“In many ways grammars have not received the level of scrutiny and challenge which other schools have had over recent years and therefore have been left to their own devices while secondary moderns and comprehensives battle hard to get the results which will avoid poor Ofsted judgements.”



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6 Comments

  1. Alastair Thomson

    Isn’t ‘Secondary Modern’ an unhelpful historic term? Much better to promote such schools as ‘all-ability’, ‘inclusive’ or even ‘comprehensive intake’.

    Get on the front foot and stop apologising for not being elitist!

    • A bit like “Grammar” being an unhelpful historical term? Could be replaced by “middle class attempt to reserve schools so that their children only meet similar children”?

      Why do Grammar schools have significant lower numbers of any vulnerable group? For example – students with EAL needs?

    • Janet Downs

      Secondary moderns aren’t all-ability. They have been creamed of high-attaining pupils and their intakes are skewed to the bottom end. And what does being ‘elitist’ mean in this context? That at age 11 children can be assigned to grammars (‘first class’) and other schools howsoever named (‘second class’) on the basis of two short, flawed tests?
      Secondary modern is far from being ‘an unhelpful historic term’. The Department for Education’s School Performance Tables still classify some schools in selective areas (eg Lincolnshire, Kent, Trafford) as ‘modern’.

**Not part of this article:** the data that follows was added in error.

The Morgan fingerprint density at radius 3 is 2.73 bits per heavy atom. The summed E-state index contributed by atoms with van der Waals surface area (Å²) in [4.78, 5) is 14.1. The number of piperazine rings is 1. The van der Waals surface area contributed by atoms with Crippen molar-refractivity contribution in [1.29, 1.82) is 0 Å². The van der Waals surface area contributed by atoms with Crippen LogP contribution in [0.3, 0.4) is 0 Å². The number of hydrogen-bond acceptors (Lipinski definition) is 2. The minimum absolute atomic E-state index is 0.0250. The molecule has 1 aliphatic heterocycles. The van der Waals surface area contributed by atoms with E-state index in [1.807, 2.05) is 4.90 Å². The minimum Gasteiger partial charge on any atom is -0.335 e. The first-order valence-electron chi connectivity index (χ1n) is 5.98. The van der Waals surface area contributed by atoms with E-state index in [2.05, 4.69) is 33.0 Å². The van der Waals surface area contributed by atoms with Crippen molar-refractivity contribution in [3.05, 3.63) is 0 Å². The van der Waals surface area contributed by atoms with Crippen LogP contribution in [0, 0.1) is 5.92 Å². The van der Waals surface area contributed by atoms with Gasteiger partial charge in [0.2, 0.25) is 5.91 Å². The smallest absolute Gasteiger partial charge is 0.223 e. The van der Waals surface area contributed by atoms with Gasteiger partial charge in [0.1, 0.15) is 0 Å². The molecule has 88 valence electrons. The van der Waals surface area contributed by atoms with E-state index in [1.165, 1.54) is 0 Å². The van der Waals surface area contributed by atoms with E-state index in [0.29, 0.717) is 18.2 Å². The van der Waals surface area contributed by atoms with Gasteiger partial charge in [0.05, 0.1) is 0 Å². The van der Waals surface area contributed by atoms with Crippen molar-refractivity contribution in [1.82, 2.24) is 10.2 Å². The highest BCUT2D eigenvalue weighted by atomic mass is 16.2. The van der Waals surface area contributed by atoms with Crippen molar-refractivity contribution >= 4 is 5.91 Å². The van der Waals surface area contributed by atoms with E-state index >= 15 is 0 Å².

2. Janet Downs

    Mr Widdows is correct that non-selective schools in selective areas (aka secondary moderns) do a good job in difficult circumstances. But they’re not rewarded for it. I, too, like the unnamed head above, taught in Lincolnshire in a non-selective school which was doubly-creamed by a nearby grammar and a fully-comprehensive school just over the county border. Unsurprisingly our results were low in comparison. We were regularly pilloried in the local press for our results. No recognition was ever given to the innovative work that went on there – we were one of the ‘worst’ in local league tables.
    I read a letter in the local press about a year ago describing my school as having ‘failed’ local children for decades. I gave my professional life to this school and worked unsparingly to do the best for my pupils (as did my colleagues). But that wasn’t enough apparently – our efforts ‘failed’.

  3. I went to a secondary modern school. I’m 61 years old, but I remember the day I stood in that playground on the first day as if it was yesterday. We lined up beside the pigswill bins, and I just thought that I had been relegated to the dustbin of life. We all felt like complete losers, judged at 11, and punished for not happening to pass an exam that none of us even remember taking. Nobody ever went up from the secondary modern to the Grammer however much we improved, but the Grammer school sent all its trouble makers to us. We were the last in line for everything. Books, equipment, the best teachers, they all went to the grammer School, while we managed on whatever was left. We were not unaware, and I know after talking to some of my fellow students that we all remain bitter about the experience. You never really catch up. I loved learning, but was denied more than a very basic and frankly abysmal academic experience. To me it seems a terrible retrograde step to take. Heaven help all the future secondary modern students who are about to be sent to the scrapheap at 11 if they don’t manage to pass that exam on that one day. I’m in tears just thinking about it.